A Beginner’s Guide to Mount Kilimanjaro Climbing

When I approached the 18,200-foot peak of Kala Patthar, which is close to Everest, as a graduate student in really decent health, I thought, Kilimanjaro is 1,000 feet higher than here. After then, I was unable to imagine finishing it. That’s why, over the decades, Kili has come to represent the ultimate bragging-rights climb for Type A personalities who may cycle twice a day at SoulCycle but don’t bother to collect carabiners. This has always surprised me. Nonetheless, it makes sense: Completing the trip doesn’t need weeks of planning or costly safety equipment of your own. Furthermore, prior knowledge of climbing methods like as belaying is not necessary. To put it really simplistically, all you have to do is hike up the 19,341-foot mountain.

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Even so, it seemed a bit much to me. Then, when a friend told me about a fundraising walk to support Lifewater International, I knew that my teenage son Max would love it and would be the perfect way to send him off to college. We had walked in Yosemite and El Salvador together, so even if we didn’t reach the top, I thought Kilimanjaro was an incredible experience that we would never forget.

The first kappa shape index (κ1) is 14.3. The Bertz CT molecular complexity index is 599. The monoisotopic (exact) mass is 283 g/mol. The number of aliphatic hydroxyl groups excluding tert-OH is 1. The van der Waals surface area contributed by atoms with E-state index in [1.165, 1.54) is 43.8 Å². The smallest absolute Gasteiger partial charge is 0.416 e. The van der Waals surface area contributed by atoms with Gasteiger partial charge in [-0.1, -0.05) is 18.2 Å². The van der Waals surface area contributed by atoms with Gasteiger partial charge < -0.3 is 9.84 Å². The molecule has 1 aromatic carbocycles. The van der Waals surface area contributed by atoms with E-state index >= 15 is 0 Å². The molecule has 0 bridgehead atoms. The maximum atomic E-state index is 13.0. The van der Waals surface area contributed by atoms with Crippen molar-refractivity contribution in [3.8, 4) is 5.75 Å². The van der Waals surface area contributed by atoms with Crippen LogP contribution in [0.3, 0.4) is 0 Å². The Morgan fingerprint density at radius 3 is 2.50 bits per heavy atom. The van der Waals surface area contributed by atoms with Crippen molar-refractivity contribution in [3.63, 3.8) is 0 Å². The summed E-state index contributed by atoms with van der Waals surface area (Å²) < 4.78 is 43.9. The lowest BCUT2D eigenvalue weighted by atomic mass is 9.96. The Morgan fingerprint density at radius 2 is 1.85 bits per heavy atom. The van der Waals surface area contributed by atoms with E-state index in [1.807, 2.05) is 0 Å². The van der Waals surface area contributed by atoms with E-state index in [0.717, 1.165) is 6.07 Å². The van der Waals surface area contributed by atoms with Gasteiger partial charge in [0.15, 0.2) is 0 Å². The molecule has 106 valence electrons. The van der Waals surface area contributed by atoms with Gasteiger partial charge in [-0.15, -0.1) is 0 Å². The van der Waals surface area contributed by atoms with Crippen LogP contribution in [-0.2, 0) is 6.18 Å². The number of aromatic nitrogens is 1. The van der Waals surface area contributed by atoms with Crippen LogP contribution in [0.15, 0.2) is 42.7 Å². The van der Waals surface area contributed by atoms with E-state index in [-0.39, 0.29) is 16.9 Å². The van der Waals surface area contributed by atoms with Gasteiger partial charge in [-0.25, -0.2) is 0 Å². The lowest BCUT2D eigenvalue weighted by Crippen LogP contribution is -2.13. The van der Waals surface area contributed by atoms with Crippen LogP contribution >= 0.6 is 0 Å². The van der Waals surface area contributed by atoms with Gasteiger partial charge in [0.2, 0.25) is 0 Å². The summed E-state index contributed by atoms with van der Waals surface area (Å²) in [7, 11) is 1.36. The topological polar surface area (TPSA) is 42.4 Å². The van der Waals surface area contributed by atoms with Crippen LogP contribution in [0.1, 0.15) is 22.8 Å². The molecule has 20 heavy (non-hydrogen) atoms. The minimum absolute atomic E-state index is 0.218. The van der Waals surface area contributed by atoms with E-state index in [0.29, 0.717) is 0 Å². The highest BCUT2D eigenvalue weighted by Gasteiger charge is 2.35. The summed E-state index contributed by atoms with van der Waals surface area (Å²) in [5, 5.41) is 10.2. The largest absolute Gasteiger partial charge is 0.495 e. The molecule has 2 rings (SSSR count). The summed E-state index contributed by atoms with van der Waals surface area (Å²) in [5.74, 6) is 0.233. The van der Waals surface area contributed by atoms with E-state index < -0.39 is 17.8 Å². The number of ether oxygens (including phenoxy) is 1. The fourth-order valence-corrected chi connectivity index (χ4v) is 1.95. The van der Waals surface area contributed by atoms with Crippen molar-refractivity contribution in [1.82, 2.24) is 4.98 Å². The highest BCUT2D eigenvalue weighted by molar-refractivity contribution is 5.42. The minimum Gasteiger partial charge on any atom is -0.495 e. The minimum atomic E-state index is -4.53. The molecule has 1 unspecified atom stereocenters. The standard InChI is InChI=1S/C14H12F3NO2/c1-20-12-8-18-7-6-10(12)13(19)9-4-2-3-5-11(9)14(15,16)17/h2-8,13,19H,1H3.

We scheduled our vacation a full year in advance, and we got right into training. After three months, we were running ten or twelve miles on Saturdays and Sundays. We also worked out throughout the week while using high-altitude training masks. We believed we were at our best when we arrived in Arusha, Tanzania, in June of last year. We quickly learned that, at over 20,000 feet, nothing can adequately prepare you for the headaches and dyspnea brought on by altitude. Ultimately, our party of 16 hikers, ranging in age from 17 to 73, reached the top. Thank goodness, I won’t ever need to pursue that high again.

Things to Consider Before Traveling

Though going more slowly to better adjust to the altitude boosts your chances of summiting, certain Kili climbs may be completed in as little as five days. Our seven-day Machame route was followed. Our sixth and worst morning began at 12:30 a.m. with a six-hour ascent to 18,885-foot Stella Point. After that, it was a very simple one-hour hike to the top, where we spent about an hour shooting photos before making our way down to our camp, which was at 12,530 feet.

Every climber needs a government-approved guide, and climbing in a group boosts morale greatly: Our Tanzanian porters cheered everyone up with jokes and songs in Swahili.

June is the coldest month of the year, with horrible wind chill and daily rain or snowfall. However, it is also the clearest month with the greatest vistas.

In addition to tents and emergency supplies like stretchers, extra oxygen, and hyperbaric chambers, Climb Kili offers cooks, porters, and guides. (Hippo Creek Safaris and Custom Safaris are other booking options.)

After the climb, reward yourself. We enjoyed two wonderful days of safari, one at the Ngorongoro Conservation Area and the other at Tarangire National Park. In West Arsi, Ethiopia, we also went to the Lifewater International projects.